Purple is normally the color of choice when K-State fans descend upon Bill Snyder Family Stadium or Bramlage Coliseum to watch their Wildcats play.
Last Sunday, however, found I-70 packed with more Powercats and purple than usual as K-State fans made their way to the Kansas City Royals fourth annual “K-State Day at the K.”
“It just opens us up to the wider audience,” Alexa Mealy, graduate assistant in fan experience and sales, said. “A lot of fans don’t necessarily come to Manhattan all the time, they don’t necessarily get to come to games every weekend and stuff like that, so they’re not submerged in it. So if they can’t go to games, it’s great for us to come to them and be able to bring posters and schedule cards and all of the information that they want to their area. So we’re coming to them instead of them coming to us.”
K-State didn’t just provide information. In addition to the special edition purple Royals hats provided to K-State fans as they entered the gates, K-State posted members of their cheerleading squad to pose for pictures with the fans.
Wildcat fans were also introduced to the next step in K-State athletics as Wildcat women’s soccer coach Mike Dibbini threw out the first pitch.
“It’s an honor to be out here and representing K-State and the family at the K,” Dibbini said. “I’m enjoying it. This is a great concept out here and I’m loving every minute of it.”
Of course, no K-State event would feel fully authentic without Willie showing up to sign those brand new purple Royals hats and take pictures with Wildcats young and old.
Some K-Staters came to just celebrate the festivities at Kauffman Stadium and enjoy the game. Others, though, were celebrating something a little more special.
Delbert and Erma Anderson trekked from White City, Kansas after receiving tickets as a 61st anniversary gift from their granddaughter. The Andersons were adopted into the K-State family when their grandkids chose Manhattan for their education.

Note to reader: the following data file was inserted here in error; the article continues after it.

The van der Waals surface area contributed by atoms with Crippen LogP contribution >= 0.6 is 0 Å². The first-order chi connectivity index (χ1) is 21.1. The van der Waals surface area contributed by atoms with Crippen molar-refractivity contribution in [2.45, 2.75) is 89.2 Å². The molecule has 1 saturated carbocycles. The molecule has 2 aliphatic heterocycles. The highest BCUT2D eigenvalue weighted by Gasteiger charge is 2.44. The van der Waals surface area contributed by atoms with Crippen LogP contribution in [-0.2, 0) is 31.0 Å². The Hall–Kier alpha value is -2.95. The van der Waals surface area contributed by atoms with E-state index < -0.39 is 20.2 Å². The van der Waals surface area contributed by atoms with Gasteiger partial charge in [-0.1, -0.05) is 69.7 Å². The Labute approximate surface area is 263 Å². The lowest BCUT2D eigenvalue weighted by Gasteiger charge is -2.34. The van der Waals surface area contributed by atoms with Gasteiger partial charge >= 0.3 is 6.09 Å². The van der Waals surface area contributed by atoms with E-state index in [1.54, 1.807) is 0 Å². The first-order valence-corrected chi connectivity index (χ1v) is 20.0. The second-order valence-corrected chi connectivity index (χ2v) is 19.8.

When asked how long have they been Royals fans, Delbert pointed to his wife’s head to reveal a frayed and tattered, but very much intact, Royals hat.
“I’m not sure,” Erma said referring to the age of the hat. “It has some age on it. Most likely from the 70’s.”
When that hat was new, it also saw a Royals team that was dominant and winning American League Pennants. That very same hat has also seen some dark days in Kaufman Stadium.
But the Royals’ recent rise in prominence has sparked fans like Shawn Lueger from Seneca, Kansas, who grew up a Royals fan and has been a Wildcat fan for most of his life to put some passion back into Kansas City baseball.
“It definitely makes it a lot easier and a lot more enjoyable,” Lueger said. “I know a lot of people will throw out (the term) ‘fair weather fans’ and that sort of stuff, but that’s any team. But after 25 years of blood, sweat and frustration you start to see it going again and it just kind of shows you what kind of place this can be.”
K-State fans know about coming out of years of frustration to finally see the light and now, with purple and blue intermingled, can now proudly tell everyone that they’re a Royals fan and a K-State fan.
They can be proud of both their Royal Purple and their Royal Blue.